Check out Kedma Skincare reviews, and you’ll come across dozens of women seeing alleluia on hyaluronic acid. Meanwhile, you’re sitting there, wondering what it is. Acid: does this mean it burns the skin?
What Is Hyaluronic Acid?
Hyaluronic acid or hyaluronan is a type of polysaccharide. It is rich in sugar molecules all bonded together. It can share similarities with glycogen and starch. It is also a mucopolysaccharide, which means that it can attract or retain water.
This characteristic is valuable for a variety of reasons. It also explains why you find it in the joints and the eyes. It is essential in lubrication. If the joints, for example, don’t have enough fluid, they can rub against each other, causing an intense amount of pain.
However, it’s also part of the extracellular matrix of the skin. Also known as ECM, it includes glycoproteins, collagen, and enzymes. All these work together to provide the basic structure of the body.
Because of its presence and excellent water retention, it provides the moisture that the skin needs. Moisture is essential not only to keep the skin supple but also to prevent dryness. Dry skin is prone to breaking or itchiness. All these are risk factors for skin infections.
Depletion of Hyaluronic Acid
A 70-kg body maintains about 15 grams of this acid, but like collagen, you can “lose” it in a process called degradation. Imagine a small cake that slowly vanishes the more you eat it. That’s how the process works.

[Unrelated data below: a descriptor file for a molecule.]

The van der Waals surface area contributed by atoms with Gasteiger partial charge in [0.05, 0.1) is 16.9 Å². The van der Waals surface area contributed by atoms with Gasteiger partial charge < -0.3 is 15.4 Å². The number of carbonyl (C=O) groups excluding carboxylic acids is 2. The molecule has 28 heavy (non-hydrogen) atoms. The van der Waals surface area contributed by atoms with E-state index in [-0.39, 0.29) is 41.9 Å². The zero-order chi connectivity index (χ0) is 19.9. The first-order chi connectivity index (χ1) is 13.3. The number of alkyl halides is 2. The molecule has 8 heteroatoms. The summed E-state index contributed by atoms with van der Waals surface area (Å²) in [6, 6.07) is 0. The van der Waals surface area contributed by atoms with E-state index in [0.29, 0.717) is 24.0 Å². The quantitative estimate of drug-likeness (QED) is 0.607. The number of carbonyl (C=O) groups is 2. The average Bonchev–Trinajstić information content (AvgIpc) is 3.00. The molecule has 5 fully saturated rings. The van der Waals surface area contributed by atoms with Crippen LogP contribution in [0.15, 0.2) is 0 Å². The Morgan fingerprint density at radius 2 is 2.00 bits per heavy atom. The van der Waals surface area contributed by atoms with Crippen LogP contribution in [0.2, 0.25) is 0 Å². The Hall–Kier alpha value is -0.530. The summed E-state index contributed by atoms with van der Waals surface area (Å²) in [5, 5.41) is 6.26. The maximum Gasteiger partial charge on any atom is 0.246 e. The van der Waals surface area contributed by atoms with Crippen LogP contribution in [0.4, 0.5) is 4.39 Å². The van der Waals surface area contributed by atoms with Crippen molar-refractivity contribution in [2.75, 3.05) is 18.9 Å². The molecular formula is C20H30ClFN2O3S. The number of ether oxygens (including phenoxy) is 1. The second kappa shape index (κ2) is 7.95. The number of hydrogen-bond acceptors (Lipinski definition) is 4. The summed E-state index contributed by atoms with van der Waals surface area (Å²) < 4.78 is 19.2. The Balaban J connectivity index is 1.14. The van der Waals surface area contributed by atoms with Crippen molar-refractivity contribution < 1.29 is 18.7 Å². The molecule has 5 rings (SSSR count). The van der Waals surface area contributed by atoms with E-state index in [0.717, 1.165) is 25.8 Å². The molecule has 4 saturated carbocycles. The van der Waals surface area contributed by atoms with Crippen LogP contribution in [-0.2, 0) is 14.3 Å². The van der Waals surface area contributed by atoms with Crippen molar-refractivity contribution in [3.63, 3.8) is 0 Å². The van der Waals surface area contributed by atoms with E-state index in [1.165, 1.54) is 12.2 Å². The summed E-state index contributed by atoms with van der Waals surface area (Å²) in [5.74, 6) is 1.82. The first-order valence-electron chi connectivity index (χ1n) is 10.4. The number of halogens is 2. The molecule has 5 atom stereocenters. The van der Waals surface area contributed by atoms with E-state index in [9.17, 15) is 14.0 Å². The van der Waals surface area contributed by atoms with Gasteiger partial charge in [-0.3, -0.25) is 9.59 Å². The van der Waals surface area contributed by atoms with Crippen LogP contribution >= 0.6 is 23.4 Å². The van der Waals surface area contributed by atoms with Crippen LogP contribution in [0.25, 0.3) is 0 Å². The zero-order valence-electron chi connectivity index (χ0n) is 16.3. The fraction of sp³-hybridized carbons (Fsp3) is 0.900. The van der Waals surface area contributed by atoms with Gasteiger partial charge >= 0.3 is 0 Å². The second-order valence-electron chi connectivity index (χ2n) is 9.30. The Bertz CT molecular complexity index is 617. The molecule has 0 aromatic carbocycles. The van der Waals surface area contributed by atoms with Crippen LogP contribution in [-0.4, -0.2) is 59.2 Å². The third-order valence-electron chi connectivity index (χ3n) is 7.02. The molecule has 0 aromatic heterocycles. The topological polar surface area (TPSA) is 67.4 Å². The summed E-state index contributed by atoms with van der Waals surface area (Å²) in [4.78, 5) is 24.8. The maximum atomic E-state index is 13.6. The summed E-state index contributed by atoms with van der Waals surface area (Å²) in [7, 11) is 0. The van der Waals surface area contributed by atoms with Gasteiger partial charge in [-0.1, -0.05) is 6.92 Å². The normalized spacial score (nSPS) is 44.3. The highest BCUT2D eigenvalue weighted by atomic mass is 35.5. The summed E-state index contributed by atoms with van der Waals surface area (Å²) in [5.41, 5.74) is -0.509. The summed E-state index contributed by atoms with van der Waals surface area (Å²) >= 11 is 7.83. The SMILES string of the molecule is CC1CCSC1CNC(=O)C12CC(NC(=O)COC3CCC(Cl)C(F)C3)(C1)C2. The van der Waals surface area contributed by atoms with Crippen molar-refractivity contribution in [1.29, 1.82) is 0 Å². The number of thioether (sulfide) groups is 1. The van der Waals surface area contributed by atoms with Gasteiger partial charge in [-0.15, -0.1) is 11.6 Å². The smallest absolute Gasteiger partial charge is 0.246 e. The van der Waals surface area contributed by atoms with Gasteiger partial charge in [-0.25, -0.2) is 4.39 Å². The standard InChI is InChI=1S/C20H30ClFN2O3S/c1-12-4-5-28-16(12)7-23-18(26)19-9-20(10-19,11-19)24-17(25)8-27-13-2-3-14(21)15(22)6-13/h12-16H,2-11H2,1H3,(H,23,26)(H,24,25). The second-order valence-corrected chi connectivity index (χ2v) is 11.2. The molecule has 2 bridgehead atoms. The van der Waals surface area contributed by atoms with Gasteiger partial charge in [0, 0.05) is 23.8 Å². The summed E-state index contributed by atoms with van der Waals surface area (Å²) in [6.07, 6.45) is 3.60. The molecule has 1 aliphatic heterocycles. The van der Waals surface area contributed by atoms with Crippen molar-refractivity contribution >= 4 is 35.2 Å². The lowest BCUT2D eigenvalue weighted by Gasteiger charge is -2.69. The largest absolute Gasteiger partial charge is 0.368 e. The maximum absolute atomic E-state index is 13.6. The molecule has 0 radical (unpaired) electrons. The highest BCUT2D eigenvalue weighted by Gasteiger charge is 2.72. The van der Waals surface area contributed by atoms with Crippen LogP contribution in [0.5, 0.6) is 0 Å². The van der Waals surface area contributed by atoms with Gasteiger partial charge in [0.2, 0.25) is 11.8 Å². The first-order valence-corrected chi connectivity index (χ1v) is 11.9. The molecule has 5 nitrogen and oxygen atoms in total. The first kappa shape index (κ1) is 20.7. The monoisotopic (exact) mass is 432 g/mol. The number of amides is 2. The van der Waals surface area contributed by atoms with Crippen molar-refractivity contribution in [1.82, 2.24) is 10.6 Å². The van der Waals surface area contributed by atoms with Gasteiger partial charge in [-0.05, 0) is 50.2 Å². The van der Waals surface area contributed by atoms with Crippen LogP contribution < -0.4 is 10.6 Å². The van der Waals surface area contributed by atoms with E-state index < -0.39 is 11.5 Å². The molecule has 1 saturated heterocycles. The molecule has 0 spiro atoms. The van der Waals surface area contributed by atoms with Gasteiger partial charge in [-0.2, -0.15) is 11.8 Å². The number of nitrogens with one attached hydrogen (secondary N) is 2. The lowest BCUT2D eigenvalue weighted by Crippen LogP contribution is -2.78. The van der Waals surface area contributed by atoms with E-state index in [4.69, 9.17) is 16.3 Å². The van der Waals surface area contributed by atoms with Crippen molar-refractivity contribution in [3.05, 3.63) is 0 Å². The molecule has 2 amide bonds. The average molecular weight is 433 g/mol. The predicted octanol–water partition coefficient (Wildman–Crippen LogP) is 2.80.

The half-life of the acid can be three minutes when it’s still in the bloodstream or up to three weeks in the cartilage. Many different types of enzymes can metabolize or synthesize it. The problem is that free radicals can speed up the process. In other words, you can lose it prematurely.
The Need for Replenishment
The benefits of hyaluronic acid are extensive. It’s one of the most common therapies for people with osteoarthritis. It is a degenerative disease characterized by the gradual deterioration of the joint cartilage. An injection of the acid may help reduce the pain and increase the mobility of the affected area.
It also plays a vital role in improving vision. A 2008 McMaster University study claims that it can be a natural wetting agent for contact lenses. It is an essential function as about 50% of people who wear them stop doing so due to dryness and discomfort.
Hyaluronic acid is also essential when it comes to wound healing. It can tell the body to produce more blood vessels within the injured area. The delivery of nutrients and oxygen can help boost the repair of tissues. It can also provide antibacterial properties to reduce the risks of infection further.
When it comes to the skin, it is effective in retaining moisture, which makes it ideal for people with atopic dermatitis or psoriasis. Limited studies also show its potential in reducing the appearance of wrinkles and fine lines.
With all these benefits, it’s essential to consider incorporating hyaluronic acid into your lifestyle. The sooner you can do it, the better.